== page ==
The Sixth Amendment guarantees defendants the right to effective assistance of counsel during all "critical stages" of a criminal proceeding. In the context of plea negotiations, this means that criminal defense attorneys must convey plea offers to their client in a timely fashion and give adequate advice about the consequences of accepting or rejecting the offer. The United States Supreme Court previously held, in a case called Padilla v. Kentucky, that this duty extends to advice about the immigration consequences of entering a plea. In an opinion rendered last week, Lee v. United States, the Supreme Court held that bad advice about immigration consequences can support post-conviction relief, even in situations where the defendant did not have any reasonable hope of winning at trial.
In an opinion rendered this week-Pena-Rodriguez v. Colorado-the Supreme Court carved out an important exception to a longstanding rule prohibiting jurors from being questioned about conduct during deliberations after a verdict has been rendered. The case involved a Colorado man who was convicted for sexually assaulting two teenage girls. The jury returned a verdict against him. After the trial, two jurors approached Mr. Pena-Rodriguez's criminal defense attorney and expressed concerns about another juror's racial comments during deliberations. Specifically, the juror went into a lengthy tirade about Mr. Pena-Rodriguez's Hispanic heritage, noting that he "believed the defendant was guilty because, in [the juror's] experience as an ex-law enforcement officer, Mexican men had a bravado that caused them to believe they could do whatever they wanted with women."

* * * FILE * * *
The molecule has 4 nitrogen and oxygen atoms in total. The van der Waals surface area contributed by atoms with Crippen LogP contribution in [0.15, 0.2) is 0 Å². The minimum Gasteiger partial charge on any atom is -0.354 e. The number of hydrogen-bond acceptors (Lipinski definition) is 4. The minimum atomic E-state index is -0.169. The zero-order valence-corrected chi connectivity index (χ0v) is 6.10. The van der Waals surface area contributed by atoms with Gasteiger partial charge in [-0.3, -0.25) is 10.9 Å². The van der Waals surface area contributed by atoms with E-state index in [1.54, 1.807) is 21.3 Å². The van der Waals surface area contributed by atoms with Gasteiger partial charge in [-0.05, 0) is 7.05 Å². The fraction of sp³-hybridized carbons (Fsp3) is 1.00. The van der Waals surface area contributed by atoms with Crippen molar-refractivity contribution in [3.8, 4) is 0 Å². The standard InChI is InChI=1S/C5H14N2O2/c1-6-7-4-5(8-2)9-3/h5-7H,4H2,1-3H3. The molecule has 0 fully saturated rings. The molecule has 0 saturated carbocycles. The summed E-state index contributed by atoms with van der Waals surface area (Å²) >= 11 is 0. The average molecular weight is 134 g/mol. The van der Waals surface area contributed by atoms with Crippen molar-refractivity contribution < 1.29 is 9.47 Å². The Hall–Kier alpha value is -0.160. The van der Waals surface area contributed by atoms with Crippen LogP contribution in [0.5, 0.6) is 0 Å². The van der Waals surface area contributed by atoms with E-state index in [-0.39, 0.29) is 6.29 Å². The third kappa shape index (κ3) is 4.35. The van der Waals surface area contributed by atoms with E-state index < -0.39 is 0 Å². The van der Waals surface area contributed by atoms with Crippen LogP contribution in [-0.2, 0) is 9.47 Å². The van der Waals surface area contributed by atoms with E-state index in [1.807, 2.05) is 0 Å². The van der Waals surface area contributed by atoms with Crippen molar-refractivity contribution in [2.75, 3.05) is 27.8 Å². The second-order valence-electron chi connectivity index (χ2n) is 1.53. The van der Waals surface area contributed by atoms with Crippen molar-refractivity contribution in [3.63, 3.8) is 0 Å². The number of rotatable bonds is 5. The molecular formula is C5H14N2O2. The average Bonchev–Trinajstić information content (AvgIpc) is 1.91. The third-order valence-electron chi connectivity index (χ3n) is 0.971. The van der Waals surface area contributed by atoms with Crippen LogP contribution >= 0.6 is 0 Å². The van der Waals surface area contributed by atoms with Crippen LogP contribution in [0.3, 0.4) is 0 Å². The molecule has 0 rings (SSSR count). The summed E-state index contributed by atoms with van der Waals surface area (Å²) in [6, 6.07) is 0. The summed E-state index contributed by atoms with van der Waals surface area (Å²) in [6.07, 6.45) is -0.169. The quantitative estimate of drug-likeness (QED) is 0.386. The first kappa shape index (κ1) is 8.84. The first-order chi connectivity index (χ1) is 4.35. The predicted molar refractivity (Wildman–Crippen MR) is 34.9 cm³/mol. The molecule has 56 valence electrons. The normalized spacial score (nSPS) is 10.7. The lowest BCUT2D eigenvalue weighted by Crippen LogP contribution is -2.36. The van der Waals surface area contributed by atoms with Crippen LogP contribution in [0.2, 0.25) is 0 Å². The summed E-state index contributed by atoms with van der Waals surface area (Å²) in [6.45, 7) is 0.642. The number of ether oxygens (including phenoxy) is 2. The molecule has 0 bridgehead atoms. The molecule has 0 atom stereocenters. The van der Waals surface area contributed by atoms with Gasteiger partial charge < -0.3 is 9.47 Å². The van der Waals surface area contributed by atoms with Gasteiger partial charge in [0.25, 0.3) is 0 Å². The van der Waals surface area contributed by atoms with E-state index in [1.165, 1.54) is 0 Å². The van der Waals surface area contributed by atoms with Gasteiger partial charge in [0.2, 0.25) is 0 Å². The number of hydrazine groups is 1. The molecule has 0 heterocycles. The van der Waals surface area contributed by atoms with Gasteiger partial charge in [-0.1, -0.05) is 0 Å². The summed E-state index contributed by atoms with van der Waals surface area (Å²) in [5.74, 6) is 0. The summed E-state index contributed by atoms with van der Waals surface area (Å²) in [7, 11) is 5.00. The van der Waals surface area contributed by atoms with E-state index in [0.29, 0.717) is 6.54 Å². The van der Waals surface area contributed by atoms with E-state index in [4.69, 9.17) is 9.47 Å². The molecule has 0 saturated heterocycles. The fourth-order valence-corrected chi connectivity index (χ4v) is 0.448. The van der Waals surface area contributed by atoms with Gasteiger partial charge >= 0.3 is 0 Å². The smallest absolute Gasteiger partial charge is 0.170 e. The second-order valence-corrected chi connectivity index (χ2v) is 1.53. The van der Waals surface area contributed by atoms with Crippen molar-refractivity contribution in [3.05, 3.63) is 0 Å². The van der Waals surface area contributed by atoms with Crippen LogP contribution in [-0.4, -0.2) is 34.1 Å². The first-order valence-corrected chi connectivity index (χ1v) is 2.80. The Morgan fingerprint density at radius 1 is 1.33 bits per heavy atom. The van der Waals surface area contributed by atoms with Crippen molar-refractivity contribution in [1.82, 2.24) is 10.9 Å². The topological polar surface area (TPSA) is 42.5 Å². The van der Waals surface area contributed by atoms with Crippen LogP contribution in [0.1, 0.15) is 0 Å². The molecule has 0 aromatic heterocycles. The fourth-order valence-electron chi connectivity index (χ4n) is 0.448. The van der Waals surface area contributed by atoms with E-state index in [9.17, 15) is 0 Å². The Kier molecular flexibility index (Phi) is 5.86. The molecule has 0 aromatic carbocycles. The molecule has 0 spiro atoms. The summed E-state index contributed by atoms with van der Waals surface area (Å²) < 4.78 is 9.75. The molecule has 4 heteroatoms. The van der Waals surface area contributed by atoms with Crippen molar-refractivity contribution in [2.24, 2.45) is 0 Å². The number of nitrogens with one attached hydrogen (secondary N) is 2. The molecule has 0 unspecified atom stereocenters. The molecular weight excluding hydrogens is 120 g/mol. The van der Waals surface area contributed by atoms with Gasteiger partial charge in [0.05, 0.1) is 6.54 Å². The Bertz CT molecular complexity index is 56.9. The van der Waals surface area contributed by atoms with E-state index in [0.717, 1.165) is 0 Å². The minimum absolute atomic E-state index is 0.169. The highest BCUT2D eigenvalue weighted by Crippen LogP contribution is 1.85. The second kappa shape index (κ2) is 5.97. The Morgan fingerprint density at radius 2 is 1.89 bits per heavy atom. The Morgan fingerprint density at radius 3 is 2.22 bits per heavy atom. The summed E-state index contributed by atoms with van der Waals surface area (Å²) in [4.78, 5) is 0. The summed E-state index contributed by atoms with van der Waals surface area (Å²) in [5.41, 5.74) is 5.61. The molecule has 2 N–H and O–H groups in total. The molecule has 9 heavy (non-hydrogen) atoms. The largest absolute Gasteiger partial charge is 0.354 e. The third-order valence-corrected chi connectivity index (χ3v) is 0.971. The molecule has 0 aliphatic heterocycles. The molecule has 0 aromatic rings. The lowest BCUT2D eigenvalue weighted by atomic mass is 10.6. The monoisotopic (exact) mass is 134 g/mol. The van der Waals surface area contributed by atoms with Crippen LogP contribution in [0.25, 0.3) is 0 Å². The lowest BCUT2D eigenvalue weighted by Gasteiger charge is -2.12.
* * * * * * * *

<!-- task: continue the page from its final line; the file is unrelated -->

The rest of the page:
When a criminal defendant wants to challenge a state court conviction, the highest state court is rarely the last stop. Prisoners who have exhausted their options in state court can often get a second chance at challenging their trial court's errors through a petition for habeas corpus under 28 U.S.C. § 2254. Federal habeas petitions can only challenge a state court's conviction for constitutional violations. However, even violations of state rules of criminal procedure can take on a constitutional dimension through the Sixth Amendment's guarantee to effective assistance of counsel, if the defendant's attorney failed to raise those issues or argue them properly.
A motion for post conviction relief is typically a defendant's last resort for attempting to overturn a criminal conviction. It could also be a last effort to be released from prison after direct appeal of the person's criminal case has been denied or not been effective. Typical grounds for one seeking post conviction relief could include: